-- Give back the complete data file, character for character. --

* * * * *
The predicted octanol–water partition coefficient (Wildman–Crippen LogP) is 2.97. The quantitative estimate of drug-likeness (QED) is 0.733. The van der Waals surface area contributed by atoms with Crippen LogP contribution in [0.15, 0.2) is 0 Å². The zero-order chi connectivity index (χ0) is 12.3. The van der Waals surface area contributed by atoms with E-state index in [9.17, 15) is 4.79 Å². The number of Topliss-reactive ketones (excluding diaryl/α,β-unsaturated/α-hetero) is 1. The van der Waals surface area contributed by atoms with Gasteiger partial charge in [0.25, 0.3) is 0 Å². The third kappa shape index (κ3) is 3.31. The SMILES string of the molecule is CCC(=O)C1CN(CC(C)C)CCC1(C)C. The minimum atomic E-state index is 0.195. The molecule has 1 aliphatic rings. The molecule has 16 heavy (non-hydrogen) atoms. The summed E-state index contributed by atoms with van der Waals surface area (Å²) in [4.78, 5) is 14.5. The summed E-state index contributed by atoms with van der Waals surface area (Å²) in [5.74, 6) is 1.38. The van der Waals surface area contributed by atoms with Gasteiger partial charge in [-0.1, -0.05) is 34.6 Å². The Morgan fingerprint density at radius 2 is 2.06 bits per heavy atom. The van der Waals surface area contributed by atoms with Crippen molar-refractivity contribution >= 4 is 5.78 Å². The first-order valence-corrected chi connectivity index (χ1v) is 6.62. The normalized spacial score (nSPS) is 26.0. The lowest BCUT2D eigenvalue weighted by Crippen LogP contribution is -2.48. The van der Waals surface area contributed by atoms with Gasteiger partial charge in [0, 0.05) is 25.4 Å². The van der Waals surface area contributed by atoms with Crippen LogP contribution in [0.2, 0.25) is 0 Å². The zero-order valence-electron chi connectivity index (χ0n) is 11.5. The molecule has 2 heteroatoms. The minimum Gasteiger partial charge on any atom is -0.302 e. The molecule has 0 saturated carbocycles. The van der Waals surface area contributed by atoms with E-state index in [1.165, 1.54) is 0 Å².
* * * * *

The predicted octanol–water partition coefficient (Wildman–Crippen LogP) is 2.97. The quantitative estimate of drug-likeness (QED) is 0.733. The van der Waals surface area contributed by atoms with Crippen LogP contribution in [0.15, 0.2) is 0 Å². The zero-order chi connectivity index (χ0) is 12.3. The van der Waals surface area contributed by atoms with E-state index in [9.17, 15) is 4.79 Å². The number of Topliss-reactive ketones (excluding diaryl/α,β-unsaturated/α-hetero) is 1. The van der Waals surface area contributed by atoms with Gasteiger partial charge in [0.25, 0.3) is 0 Å². The third kappa shape index (κ3) is 3.31. The SMILES string of the molecule is CCC(=O)C1CN(CC(C)C)CCC1(C)C. The minimum atomic E-state index is 0.195. The molecule has 1 aliphatic rings. The molecule has 16 heavy (non-hydrogen) atoms. The summed E-state index contributed by atoms with van der Waals surface area (Å²) in [4.78, 5) is 14.5. The summed E-state index contributed by atoms with van der Waals surface area (Å²) in [5.74, 6) is 1.38. The van der Waals surface area contributed by atoms with Gasteiger partial charge in [-0.1, -0.05) is 34.6 Å². The Morgan fingerprint density at radius 2 is 2.06 bits per heavy atom. The van der Waals surface area contributed by atoms with Crippen molar-refractivity contribution >= 4 is 5.78 Å². The first-order valence-corrected chi connectivity index (χ1v) is 6.62. The normalized spacial score (nSPS) is 26.0. The lowest BCUT2D eigenvalue weighted by Crippen LogP contribution is -2.48. The van der Waals surface area contributed by atoms with Gasteiger partial charge in [0, 0.05) is 25.4 Å². The van der Waals surface area contributed by atoms with Crippen LogP contribution in [0.2, 0.25) is 0 Å². The zero-order valence-electron chi connectivity index (χ0n) is 11.5. The molecule has 2 heteroatoms. The minimum Gasteiger partial charge on any atom is -0.302 e. The molecule has 0 saturated carbocycles. The van der Waals surface area contributed by atoms with E-state index in [1.165, 1.54) is 0 Å².